Earlier today, the White House put out a “fact sheet” in support of the President’s plan to seek out corporations the President doesn’t feel are paying a sufficient amount of taxes. The sheet said, “The nearly one-third of all foreign profits reported by U.S. corporations in 2003 came from just three small, low-tax countries: Bermuda, the Netherlands, and Ireland.”
That was news to the Dutch, whose government responded.
“[The] Dutch corporate tax rate is 25.5 percent and fully transparent, which puts us in the medium-tax rate category (and not in the low-tax category),” embassy spokeswoman Floris van Hövell said in a statement Tuesday. “The Dutch ambassador to the U.S.A., Mrs Renée Jones-Bos, has conveyed this message to the White House, the Treasury Department and the Department of State.”
Perhaps the President believe the Dutch are “low-tax” because their corporate tax rates are a full ten percent under the US corporate tax rate (not counting state corporate tax rates). In fact, the United States has the highest corporate tax rate in the industrialized world and when you do count state corporate taxes (as an average) we only slip to second.
To get a really good idea about how ridiculous our tax situation is, take a look at this chart. Can you imagine the amount of money those tax rates represent? More importantly, given what anyone with two working brain cells knows about about government, can you imagine how much of that money is simply gone — given to enrich campaign contributors, wasted on stupid but unavoidable inefficiency, or lining the pockets of corrupt bureaucrats. That’s lost money, folks, money that should be moving through this economy, that should be employing hundreds of thousands of Americans, that should be buying healthcare and prescriptions and automobiles and earning interest in retirement funds.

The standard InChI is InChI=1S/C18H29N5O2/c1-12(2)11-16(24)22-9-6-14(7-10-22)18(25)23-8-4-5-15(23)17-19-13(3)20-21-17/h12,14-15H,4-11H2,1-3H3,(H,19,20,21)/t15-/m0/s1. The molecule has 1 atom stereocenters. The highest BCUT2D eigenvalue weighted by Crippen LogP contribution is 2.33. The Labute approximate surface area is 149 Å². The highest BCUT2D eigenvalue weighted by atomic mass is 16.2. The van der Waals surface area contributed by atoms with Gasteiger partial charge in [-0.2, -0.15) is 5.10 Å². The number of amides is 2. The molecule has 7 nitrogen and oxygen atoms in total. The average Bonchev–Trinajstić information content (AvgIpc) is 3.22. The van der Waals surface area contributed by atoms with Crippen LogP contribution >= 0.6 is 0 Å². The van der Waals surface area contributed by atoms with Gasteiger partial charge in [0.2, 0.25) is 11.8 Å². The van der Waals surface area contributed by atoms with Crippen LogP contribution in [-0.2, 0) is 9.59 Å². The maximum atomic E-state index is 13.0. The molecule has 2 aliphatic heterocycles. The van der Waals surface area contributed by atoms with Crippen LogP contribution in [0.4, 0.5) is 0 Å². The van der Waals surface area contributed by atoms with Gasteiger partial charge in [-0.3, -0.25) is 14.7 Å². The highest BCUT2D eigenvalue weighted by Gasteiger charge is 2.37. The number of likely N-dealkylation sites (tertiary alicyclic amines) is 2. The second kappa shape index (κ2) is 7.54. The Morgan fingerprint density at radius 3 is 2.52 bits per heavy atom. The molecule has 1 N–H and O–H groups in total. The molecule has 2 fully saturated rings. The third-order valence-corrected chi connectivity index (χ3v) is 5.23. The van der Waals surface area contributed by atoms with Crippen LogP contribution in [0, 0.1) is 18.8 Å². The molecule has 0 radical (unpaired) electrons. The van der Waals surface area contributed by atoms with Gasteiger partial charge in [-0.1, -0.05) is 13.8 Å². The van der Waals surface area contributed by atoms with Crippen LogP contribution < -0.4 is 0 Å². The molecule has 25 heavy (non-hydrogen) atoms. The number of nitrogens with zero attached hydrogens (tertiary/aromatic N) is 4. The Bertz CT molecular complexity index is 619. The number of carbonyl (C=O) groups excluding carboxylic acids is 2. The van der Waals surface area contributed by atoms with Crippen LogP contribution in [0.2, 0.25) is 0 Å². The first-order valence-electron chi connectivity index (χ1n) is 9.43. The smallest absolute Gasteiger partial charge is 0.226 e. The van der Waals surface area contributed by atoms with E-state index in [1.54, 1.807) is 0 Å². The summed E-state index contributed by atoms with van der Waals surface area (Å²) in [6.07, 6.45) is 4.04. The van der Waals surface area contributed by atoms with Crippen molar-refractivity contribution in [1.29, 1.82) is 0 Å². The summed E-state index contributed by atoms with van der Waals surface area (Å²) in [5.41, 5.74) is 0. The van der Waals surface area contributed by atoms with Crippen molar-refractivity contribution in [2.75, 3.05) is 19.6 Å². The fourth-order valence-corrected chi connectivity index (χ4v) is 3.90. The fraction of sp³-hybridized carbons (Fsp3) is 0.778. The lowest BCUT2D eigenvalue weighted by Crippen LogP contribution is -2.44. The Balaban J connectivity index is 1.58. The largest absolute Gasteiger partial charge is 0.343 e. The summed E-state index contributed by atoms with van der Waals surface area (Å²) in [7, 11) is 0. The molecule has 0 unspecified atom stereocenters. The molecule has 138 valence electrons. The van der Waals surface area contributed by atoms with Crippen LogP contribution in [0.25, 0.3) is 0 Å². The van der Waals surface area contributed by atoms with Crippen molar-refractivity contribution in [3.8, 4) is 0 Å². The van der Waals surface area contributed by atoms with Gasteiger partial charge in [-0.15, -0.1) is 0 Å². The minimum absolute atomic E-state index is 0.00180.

But it won’t because this President, right now, thinks all that money rightfully belongs not to you and me but to the government, doled out only as they deem appropriate to those they deem deserving.